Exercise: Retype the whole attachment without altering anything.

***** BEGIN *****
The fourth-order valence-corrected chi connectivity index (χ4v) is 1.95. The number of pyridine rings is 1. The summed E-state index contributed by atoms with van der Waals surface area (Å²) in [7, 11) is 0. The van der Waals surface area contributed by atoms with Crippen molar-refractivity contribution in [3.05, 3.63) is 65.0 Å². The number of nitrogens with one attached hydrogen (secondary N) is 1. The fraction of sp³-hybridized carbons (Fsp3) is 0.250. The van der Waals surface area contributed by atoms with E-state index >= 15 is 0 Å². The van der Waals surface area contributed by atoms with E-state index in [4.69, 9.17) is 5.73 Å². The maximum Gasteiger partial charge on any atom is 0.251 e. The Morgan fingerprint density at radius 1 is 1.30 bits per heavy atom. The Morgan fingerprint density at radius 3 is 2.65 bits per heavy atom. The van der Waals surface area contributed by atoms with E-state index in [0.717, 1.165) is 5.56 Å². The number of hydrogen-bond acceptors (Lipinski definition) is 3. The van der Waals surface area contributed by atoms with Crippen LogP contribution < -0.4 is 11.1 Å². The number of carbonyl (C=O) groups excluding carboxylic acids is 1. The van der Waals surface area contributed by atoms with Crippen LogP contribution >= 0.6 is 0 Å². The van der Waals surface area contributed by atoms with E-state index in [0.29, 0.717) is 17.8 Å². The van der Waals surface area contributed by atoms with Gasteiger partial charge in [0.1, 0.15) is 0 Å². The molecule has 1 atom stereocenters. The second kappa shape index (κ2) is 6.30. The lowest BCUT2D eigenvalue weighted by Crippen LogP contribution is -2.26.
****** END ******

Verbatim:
The fourth-order valence-corrected chi connectivity index (χ4v) is 1.95. The number of pyridine rings is 1. The summed E-state index contributed by atoms with van der Waals surface area (Å²) in [7, 11) is 0. The van der Waals surface area contributed by atoms with Crippen molar-refractivity contribution in [3.05, 3.63) is 65.0 Å². The number of nitrogens with one attached hydrogen (secondary N) is 1. The fraction of sp³-hybridized carbons (Fsp3) is 0.250. The van der Waals surface area contributed by atoms with E-state index >= 15 is 0 Å². The van der Waals surface area contributed by atoms with E-state index in [4.69, 9.17) is 5.73 Å². The maximum Gasteiger partial charge on any atom is 0.251 e. The Morgan fingerprint density at radius 1 is 1.30 bits per heavy atom. The Morgan fingerprint density at radius 3 is 2.65 bits per heavy atom. The van der Waals surface area contributed by atoms with E-state index in [0.717, 1.165) is 5.56 Å². The number of hydrogen-bond acceptors (Lipinski definition) is 3. The van der Waals surface area contributed by atoms with Crippen LogP contribution < -0.4 is 11.1 Å². The number of carbonyl (C=O) groups excluding carboxylic acids is 1. The van der Waals surface area contributed by atoms with Crippen LogP contribution >= 0.6 is 0 Å². The van der Waals surface area contributed by atoms with E-state index in [0.29, 0.717) is 17.8 Å². The van der Waals surface area contributed by atoms with Gasteiger partial charge in [0.1, 0.15) is 0 Å². The molecule has 1 atom stereocenters. The second kappa shape index (κ2) is 6.30. The lowest BCUT2D eigenvalue weighted by Crippen LogP contribution is -2.26.